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Sterling Silver: What it Is, and is Not

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"Sterling silver" is a frequently misused term, especially on eBay. Some have the impression that any silver may be termed "sterling" however the word sterling applies only to an item which has a guranteed silver content certified as a minimum of 925 parts out of 1,000 parts. The remaining 75 parts are an alloy of copper, nickel, and perhaps other metals.

No silver less than .925 fine can properly be called "sterling."

If you an eBay seller, exercise great care in listing an item as "sterling" since it is illegal under title 15, chapter 8 of the Code of Federal Regulations to in any way represent an item as sterling if it is not. Your error could subject you to the penalties set forth in the National Gold and Silver Stamping Act.

Section 23.6, Misrepresentation as to Silver Content, states: "(b) It is unfair or deceptive to mark, describe or otherwise represent all or part of an industry product as "silver," "solid silver," "Sterling Silver," "Sterling," or the abbreviation "Ster." unless it is at least 925/1,000ths pure silver."

eBay sellers who habitually violate this law risk penalties.

Coin silver or other solid silver which may have a fineness ranging from less than 700 up to 900 depending upon its country or origin is not sterling silver and cannot be termed "sterling."

Sometimes one will see deceptive sellers advertising items which are "sterling silver plated." Those articles are merely silver plated and the use of the word "sterling" is deceptive. In fact, silver plated items are plated with pure silver, not sterling silver.

One also sees eBay sellers advertising items marked "Alpacca" or "German Silver" as being sterling. They are not. Alpacca (also spelled Alpaca) and German silver are terms for an alloy of copper, nickel, and zinc. Such wares contain no silver whatsoever. Again, it is a violation of Federal law to represent that such wares are silver.

If you have an item marked "E.P.N.S." or "E.P," it is not sterling silver. It is simply plated. E.P.N.S. means electro plated nickel silver. If you have an item with markings such as "Wm Rogers Mfg" with no other markings, your item is not sterling. It is silver plate.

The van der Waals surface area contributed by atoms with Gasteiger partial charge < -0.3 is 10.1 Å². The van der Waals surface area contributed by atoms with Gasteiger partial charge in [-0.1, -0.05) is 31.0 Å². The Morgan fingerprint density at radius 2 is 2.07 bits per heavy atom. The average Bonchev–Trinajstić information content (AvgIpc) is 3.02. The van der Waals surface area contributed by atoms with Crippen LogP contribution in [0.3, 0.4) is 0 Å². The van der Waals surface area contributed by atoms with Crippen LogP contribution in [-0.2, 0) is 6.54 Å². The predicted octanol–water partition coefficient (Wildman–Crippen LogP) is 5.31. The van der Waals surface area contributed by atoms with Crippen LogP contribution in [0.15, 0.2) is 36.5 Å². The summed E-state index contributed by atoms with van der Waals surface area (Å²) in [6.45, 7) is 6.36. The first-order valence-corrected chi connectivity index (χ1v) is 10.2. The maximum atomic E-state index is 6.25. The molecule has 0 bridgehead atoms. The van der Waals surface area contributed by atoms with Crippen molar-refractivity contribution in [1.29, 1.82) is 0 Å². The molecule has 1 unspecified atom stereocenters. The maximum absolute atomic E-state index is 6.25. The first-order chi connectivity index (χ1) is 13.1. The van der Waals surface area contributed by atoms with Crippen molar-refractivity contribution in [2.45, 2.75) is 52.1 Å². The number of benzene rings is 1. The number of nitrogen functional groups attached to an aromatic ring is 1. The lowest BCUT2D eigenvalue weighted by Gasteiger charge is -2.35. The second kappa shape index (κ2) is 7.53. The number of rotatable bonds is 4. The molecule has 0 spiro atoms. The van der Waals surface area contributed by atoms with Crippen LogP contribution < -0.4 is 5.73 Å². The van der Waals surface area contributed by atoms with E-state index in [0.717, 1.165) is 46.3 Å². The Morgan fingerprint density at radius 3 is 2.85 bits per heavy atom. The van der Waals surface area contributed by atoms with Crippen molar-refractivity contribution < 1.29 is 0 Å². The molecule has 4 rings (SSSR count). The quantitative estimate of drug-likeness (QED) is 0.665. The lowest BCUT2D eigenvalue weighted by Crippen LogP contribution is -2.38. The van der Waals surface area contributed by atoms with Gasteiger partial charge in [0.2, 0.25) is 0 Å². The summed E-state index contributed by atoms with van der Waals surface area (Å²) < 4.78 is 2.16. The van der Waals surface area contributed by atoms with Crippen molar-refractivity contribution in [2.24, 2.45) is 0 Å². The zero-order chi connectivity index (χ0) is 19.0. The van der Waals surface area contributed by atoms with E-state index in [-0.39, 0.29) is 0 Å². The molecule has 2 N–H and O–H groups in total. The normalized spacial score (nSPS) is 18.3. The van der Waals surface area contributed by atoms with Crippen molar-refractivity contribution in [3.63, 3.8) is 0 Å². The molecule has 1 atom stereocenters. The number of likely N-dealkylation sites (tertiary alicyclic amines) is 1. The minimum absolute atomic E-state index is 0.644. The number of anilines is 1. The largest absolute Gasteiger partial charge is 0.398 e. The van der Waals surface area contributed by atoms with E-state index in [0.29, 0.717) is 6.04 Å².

NOTE: Before you buy anything on eBay represented to be sterling, email the seller and get complete information as to the exact markings on the item so that you can make your own determination of whether the item is indeed sterling. Do not rely on any representations made by the seller if they are not supported by photos showing the hallmarks, as many sellers do not know the difference between sterling, silver plate, coin, or any other metal. Most eBay sellers are "jacks-of-all-trades" and not silver experts. It is your responsibility as a buyer to know what you are bidding on! If you buy an item claimed to be sterling and you find that it is not, and you have not asked the proper questions, the problem is yours, not the seller's.

Is there such a thing as unmarked sterling? Yes. Items such as knife handles, umbrella handles, cane handles, stirrers and sippers, and other items may in fact be made of sterling, but may not have any markings whatsoever. The absence of a sterling hallmark makes an item questionable, whereas an item with genuine hallmarks is beyond question.

Keep in mind that hallmarks, like anything of value, can be faked.

Much high end fine silverware produced in Japan is .950 fine (some is even 1.000 fine), as is some produced in France and other countries. This finer silver can legally be termed sterling.

The .9584 fine silver produced in Great Britain is termed "Britannia standard" silver, which must not be confused with Britannia ware. which contains no silver whatsoever. Britannia ware is an alloy of tin, copper and antimony.

American and Canadian made sterling silver will be marked with the word "Sterling" or some variation of the .925 marking such as 925/1000 or simply 925. Some old Irish silver is also marked with the word sterling, however that marking ceased to be officially used in Great Britain centuries ago.

Therefore, if you have an item with some hallmarks in combination with the word sterling, it is probably not English (however there are exceptions). One sometimes sees American silver such as that of Gorham represented as English. The Gorham hallmark since 1865 is that of a lion facing right, an anchor and the letter "G." Prior to 1865 the Gorham lion faced left. as one would find on British sterling.

Some deceptive eBay sellers would have you believe that the Gorham hallmarks are those of a Birmingham, England maker since the anchor is the town mark on English silver for the city of Birmingham. "A little learning is a dangerous thing."